Given the fact that the Flaming Lips have been a band now for more than thirty years, it’s hard to imagine a time without the presence of Wayne Coyne. As one of the most omnipresent and reliably chatty frontmen in rock music, Coyne is seemingly everywhere, all the time. Between the Virgin Mobile television commercials that seem to be stuck in heavy rotation, the current publicity juggernaut the band has undergone in support of their dark and excellent new album The Terror, or the Zaireeka vinyl reissue the band let loose for Record Store Day, it’s hard to not know what the Flaming Lips are up to at any given moment. Not that this is a bad thing. Still, such ubiquity has its drawbacks. The extreme prolific-ness of the Flaming Lips sometimes makes it hard to appreciate how great the band actually is (even as The Terror hits stores, the band is still rolling out videos from last year’s Heady Fwends collab collection), and the day-glo hamster-ball psychedelia of the band’s live show — while charmingly gimmicky — can often overshadow the real emotional complexity of the band’s music. These are concerns that might cause other bands to press pause, but not so with the Flaming Lips. In a year filled with petty feuds, major breakups (Coyne was reported to have split from longtime partner Michelle last year), and more projects that most bands undertake over the course of a decade, Coyne himself is remarkably nonplussed. His candor and general lack of preciousness about making music and what it means to be in a rock band continue to make him one of the most compelling figures in popular music … and why he’s been one of my favorite interview subjects for so many years.
STEREOGUM: It’s been interesting to see how people have responded to The Terror. Have you been pleasantly surprised or unpleasantly surprised to people’s reactions to it?
WAYNE COYNE: Very pleasantly surprised, when we went down to SXSW a couple weeks ago you kind of make this stance. And I think it’s better to do something crazy and fail at it, than to do something safe and win at it. I think for the most part we really really love this music at the moment and it feels like we should just play it. It’s like “we should just do what we like and not worry about it so much.” And my feeling in the beginning was like, if people don’t like it in the beginning, much like people didn’t like the Soft Bulletin at first, and a year later I had — although I think music writers are probably a little different now than they were back in 1999 or whatever — but I had people say, “You know when this record first came out I get it, but a year into it it’s now one of my favorite records of all time.” So I don’t ever say, “they don’t get it” but luckily for us it seems like occasionally you do something that seems out of left field but people still come around to it. Look, we’re freaks and we’re following our hearts and I think people come to your rescue and say, “I understand and I’m with you” when they sense that is where you are coming from. So yeah I think that’s happened and I think that it is really great and now that The Terror has had so many great reviews that I think if someone said they didn’t like it I can be like “You’re crazy, you’re wrong” and feel fine about it.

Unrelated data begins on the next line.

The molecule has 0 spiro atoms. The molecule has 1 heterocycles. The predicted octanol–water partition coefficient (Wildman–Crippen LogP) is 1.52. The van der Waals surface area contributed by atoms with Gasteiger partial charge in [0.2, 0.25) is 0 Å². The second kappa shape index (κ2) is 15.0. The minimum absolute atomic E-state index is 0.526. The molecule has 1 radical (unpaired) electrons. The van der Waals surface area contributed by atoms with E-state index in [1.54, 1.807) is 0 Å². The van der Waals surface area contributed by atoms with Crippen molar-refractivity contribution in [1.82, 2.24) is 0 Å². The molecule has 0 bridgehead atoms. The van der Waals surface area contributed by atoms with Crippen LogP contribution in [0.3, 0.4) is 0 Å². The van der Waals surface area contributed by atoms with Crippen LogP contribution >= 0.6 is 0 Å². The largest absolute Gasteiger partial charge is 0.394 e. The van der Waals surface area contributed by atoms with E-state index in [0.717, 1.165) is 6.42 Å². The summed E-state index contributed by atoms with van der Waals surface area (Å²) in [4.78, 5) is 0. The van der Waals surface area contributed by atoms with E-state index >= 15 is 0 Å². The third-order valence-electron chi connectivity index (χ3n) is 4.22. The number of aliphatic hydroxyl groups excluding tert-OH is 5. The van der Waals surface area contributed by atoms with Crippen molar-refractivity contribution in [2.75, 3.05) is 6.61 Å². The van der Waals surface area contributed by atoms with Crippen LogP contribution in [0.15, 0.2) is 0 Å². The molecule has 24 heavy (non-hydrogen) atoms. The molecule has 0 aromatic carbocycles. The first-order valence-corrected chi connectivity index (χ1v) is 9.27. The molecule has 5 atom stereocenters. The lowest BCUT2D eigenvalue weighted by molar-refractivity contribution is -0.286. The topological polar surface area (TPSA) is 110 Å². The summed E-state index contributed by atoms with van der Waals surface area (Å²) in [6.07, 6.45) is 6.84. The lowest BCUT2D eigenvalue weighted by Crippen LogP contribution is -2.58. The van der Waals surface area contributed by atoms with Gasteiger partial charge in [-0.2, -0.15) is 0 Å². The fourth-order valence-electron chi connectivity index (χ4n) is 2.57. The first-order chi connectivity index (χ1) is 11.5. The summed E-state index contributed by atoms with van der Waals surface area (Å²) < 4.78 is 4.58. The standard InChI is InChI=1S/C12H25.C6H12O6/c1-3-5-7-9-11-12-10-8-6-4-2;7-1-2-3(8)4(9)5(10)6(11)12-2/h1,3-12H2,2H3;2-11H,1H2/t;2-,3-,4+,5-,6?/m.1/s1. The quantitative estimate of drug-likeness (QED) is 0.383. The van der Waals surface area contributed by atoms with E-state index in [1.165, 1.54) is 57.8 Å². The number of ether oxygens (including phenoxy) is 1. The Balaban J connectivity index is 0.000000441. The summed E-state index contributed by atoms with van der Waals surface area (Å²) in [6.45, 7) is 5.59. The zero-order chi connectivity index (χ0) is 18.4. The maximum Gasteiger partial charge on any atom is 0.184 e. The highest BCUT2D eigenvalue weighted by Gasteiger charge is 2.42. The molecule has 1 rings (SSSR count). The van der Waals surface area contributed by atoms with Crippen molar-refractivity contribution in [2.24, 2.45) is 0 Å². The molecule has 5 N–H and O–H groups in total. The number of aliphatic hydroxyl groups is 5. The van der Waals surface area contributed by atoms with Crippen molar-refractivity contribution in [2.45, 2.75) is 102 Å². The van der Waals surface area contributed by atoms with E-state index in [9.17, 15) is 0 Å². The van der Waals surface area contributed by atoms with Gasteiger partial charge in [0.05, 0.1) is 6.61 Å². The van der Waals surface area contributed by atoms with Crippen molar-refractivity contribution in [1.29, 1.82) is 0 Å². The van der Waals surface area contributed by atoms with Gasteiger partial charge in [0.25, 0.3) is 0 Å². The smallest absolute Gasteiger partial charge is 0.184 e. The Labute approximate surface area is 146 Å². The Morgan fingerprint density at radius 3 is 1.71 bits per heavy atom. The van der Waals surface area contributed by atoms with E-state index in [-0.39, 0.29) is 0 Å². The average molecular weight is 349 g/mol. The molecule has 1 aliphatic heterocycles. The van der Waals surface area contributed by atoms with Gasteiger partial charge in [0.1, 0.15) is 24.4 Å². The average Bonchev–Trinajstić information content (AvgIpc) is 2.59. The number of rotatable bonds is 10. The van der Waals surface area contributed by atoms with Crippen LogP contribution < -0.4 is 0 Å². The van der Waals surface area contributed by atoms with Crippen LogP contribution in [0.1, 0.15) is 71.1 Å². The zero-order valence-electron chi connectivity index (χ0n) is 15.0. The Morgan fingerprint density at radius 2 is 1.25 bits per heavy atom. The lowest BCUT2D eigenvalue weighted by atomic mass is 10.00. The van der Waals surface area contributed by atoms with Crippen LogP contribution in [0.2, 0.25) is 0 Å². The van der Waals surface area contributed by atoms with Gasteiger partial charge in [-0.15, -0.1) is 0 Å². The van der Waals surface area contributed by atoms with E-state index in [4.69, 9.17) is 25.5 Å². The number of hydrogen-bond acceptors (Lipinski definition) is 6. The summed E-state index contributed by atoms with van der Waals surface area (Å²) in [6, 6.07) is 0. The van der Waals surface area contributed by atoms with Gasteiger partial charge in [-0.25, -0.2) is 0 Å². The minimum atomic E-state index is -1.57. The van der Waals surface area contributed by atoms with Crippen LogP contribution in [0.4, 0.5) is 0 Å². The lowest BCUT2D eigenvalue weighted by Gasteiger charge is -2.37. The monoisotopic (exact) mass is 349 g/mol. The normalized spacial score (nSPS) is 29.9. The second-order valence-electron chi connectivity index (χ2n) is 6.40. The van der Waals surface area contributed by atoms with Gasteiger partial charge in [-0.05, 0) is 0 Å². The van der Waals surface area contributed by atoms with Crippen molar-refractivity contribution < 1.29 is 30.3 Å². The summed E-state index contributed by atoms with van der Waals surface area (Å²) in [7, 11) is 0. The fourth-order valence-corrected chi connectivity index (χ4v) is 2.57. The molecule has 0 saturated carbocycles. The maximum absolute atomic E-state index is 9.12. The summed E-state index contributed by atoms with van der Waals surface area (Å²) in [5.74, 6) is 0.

STEREOGUM: A lot has been said about the darkness of The Terror, or that the record seems to really spring from a place of despair…as if that were some anomaly in your work. Even the most cheery Flaming Lips songs — the ones people sing along with at shows — are often some of the darkest. Even your most ostensibly upbeat material has a real thread of melancholy in it … so it’s not like these ideas are totally unheard of in your work.
WAYNE COYNE: Yeah, I totally agree. And I would say it’s both ways. It’s easy to hear a song like “Do You Realize?” and think that it seemed like a very kind of happy song … it’s major key, they seem to be in a good mood. It’s got kind of a dip in the middle but overall it’s kind of a triumphant song. And I would say that’s true on one level, but we’ve always had songs, even on Yoshimi Battles The Pink Robots, there’s “All We Have Is Now,” which is … it’s put around some other songs that seem a bit more optimistic, but that’s a pretty bleak thing to admit to yourself. What do you do with your life if you think this is true? And I think there’s always been darkness, but I don’t think we’ve ever purposely been as relentless.
STEREOGUM: I love that within the Flaming Lips there’s a real lack of being overly precious about what you make. I like the idea of making a lot of stuff and putting it out and quickly moving on to the next thing. You like that? Great! No, you hated it? Well, here’s this other thing we literally just made …
WAYNE COYNE: Well that’s the answer. If you’re too precious with stuff you overthink it and usually it becomes a bit more stale and boring because you think it’s so important. The best things happen without you being so aware of it. It’s happening and you’re listening to it as it comes out and … I think that’s what happens with us more these days. We listen more instead of being so much in the mindset of “we’re making music!” I mean, we are making it but we’re listening and
that’s … it sounds very simple, sounds easy, but …
STEREOGUM: It’s not. When it comes to making good art so much of the process is just getting out of your own way and letting it happen. It’s easy to overanalyze during the process and fumble everything up.